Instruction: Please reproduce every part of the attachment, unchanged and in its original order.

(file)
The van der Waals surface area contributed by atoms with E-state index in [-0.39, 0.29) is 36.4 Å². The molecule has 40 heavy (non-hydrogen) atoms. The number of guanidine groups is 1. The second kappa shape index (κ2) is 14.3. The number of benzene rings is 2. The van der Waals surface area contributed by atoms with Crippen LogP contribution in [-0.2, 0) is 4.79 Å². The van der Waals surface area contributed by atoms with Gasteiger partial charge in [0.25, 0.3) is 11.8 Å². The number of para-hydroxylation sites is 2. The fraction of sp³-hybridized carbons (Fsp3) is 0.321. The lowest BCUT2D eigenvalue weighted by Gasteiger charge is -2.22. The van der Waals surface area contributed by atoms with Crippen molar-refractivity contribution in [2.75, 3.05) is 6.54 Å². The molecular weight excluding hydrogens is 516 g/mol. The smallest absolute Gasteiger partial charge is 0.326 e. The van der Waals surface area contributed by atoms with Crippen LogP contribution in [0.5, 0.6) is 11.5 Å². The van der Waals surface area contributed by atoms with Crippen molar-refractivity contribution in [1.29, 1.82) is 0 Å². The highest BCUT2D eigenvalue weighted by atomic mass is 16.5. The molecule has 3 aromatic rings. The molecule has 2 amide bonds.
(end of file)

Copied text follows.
The van der Waals surface area contributed by atoms with E-state index in [-0.39, 0.29) is 36.4 Å². The molecule has 40 heavy (non-hydrogen) atoms. The number of guanidine groups is 1. The second kappa shape index (κ2) is 14.3. The number of benzene rings is 2. The van der Waals surface area contributed by atoms with Crippen LogP contribution in [-0.2, 0) is 4.79 Å². The van der Waals surface area contributed by atoms with Gasteiger partial charge in [0.25, 0.3) is 11.8 Å². The number of para-hydroxylation sites is 2. The fraction of sp³-hybridized carbons (Fsp3) is 0.321. The lowest BCUT2D eigenvalue weighted by Gasteiger charge is -2.22. The van der Waals surface area contributed by atoms with Crippen molar-refractivity contribution in [2.75, 3.05) is 6.54 Å². The molecular weight excluding hydrogens is 516 g/mol. The smallest absolute Gasteiger partial charge is 0.326 e. The van der Waals surface area contributed by atoms with Crippen LogP contribution in [0.5, 0.6) is 11.5 Å². The van der Waals surface area contributed by atoms with Crippen molar-refractivity contribution in [1.29, 1.82) is 0 Å². The highest BCUT2D eigenvalue weighted by atomic mass is 16.5. The molecule has 3 aromatic rings. The molecule has 2 amide bonds.